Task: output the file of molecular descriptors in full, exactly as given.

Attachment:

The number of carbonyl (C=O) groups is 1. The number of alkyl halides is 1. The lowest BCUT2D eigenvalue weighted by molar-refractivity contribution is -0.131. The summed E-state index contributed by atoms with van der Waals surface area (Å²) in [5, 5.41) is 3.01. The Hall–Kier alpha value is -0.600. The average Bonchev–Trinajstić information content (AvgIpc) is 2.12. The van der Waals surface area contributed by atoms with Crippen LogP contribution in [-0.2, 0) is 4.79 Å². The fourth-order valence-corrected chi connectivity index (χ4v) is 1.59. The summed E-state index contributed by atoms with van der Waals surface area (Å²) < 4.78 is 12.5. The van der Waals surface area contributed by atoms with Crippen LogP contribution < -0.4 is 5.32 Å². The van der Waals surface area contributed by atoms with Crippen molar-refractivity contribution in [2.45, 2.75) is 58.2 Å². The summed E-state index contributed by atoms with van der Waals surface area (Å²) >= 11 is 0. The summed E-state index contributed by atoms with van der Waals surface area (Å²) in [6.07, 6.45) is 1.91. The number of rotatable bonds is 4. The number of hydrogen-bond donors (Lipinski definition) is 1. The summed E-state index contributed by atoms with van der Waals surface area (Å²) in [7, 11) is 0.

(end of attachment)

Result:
The number of carbonyl (C=O) groups is 1. The number of alkyl halides is 1. The lowest BCUT2D eigenvalue weighted by molar-refractivity contribution is -0.131. The summed E-state index contributed by atoms with van der Waals surface area (Å²) in [5, 5.41) is 3.01. The Hall–Kier alpha value is -0.600. The average Bonchev–Trinajstić information content (AvgIpc) is 2.12. The van der Waals surface area contributed by atoms with Crippen LogP contribution in [-0.2, 0) is 4.79 Å². The fourth-order valence-corrected chi connectivity index (χ4v) is 1.59. The summed E-state index contributed by atoms with van der Waals surface area (Å²) < 4.78 is 12.5. The van der Waals surface area contributed by atoms with Crippen LogP contribution < -0.4 is 5.32 Å². The van der Waals surface area contributed by atoms with Crippen molar-refractivity contribution in [2.45, 2.75) is 58.2 Å². The summed E-state index contributed by atoms with van der Waals surface area (Å²) >= 11 is 0. The summed E-state index contributed by atoms with van der Waals surface area (Å²) in [6.07, 6.45) is 1.91. The number of rotatable bonds is 4. The number of hydrogen-bond donors (Lipinski definition) is 1. The summed E-state index contributed by atoms with van der Waals surface area (Å²) in [7, 11) is 0.